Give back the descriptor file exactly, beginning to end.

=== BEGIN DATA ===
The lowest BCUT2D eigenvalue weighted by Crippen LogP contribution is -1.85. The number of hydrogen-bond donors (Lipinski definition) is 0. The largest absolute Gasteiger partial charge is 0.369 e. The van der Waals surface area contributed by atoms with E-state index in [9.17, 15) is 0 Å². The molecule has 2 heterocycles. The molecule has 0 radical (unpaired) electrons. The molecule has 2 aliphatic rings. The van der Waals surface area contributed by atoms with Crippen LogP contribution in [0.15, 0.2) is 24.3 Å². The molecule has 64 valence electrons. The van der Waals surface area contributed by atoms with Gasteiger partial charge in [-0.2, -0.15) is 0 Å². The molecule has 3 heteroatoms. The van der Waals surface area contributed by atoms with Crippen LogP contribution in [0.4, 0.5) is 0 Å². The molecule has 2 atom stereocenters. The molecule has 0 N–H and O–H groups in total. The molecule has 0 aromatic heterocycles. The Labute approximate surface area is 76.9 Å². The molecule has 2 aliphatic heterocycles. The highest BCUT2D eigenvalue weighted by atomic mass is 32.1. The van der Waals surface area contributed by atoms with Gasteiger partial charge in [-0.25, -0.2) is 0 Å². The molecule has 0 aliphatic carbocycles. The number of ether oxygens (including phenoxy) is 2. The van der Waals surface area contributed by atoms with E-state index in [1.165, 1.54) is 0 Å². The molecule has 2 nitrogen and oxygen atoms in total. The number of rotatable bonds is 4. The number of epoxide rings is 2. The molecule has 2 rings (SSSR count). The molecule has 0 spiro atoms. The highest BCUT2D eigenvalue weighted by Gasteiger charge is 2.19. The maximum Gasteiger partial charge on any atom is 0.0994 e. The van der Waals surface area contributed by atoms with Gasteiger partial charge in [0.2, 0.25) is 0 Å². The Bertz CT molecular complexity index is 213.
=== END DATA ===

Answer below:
The lowest BCUT2D eigenvalue weighted by Crippen LogP contribution is -1.85. The number of hydrogen-bond donors (Lipinski definition) is 0. The largest absolute Gasteiger partial charge is 0.369 e. The van der Waals surface area contributed by atoms with E-state index in [9.17, 15) is 0 Å². The molecule has 2 heterocycles. The molecule has 0 radical (unpaired) electrons. The molecule has 2 aliphatic rings. The van der Waals surface area contributed by atoms with Crippen LogP contribution in [0.15, 0.2) is 24.3 Å². The molecule has 64 valence electrons. The van der Waals surface area contributed by atoms with Gasteiger partial charge in [-0.2, -0.15) is 0 Å². The molecule has 3 heteroatoms. The van der Waals surface area contributed by atoms with Crippen LogP contribution in [0.4, 0.5) is 0 Å². The molecule has 2 atom stereocenters. The molecule has 0 N–H and O–H groups in total. The molecule has 0 aromatic heterocycles. The Labute approximate surface area is 76.9 Å². The molecule has 2 aliphatic heterocycles. The highest BCUT2D eigenvalue weighted by atomic mass is 32.1. The van der Waals surface area contributed by atoms with Gasteiger partial charge in [-0.25, -0.2) is 0 Å². The molecule has 0 aliphatic carbocycles. The number of ether oxygens (including phenoxy) is 2. The van der Waals surface area contributed by atoms with E-state index in [1.165, 1.54) is 0 Å². The molecule has 2 nitrogen and oxygen atoms in total. The number of rotatable bonds is 4. The number of epoxide rings is 2. The molecule has 2 rings (SSSR count). The molecule has 0 spiro atoms. The highest BCUT2D eigenvalue weighted by Gasteiger charge is 2.19. The maximum Gasteiger partial charge on any atom is 0.0994 e. The van der Waals surface area contributed by atoms with Gasteiger partial charge in [0.2, 0.25) is 0 Å². The Bertz CT molecular complexity index is 213.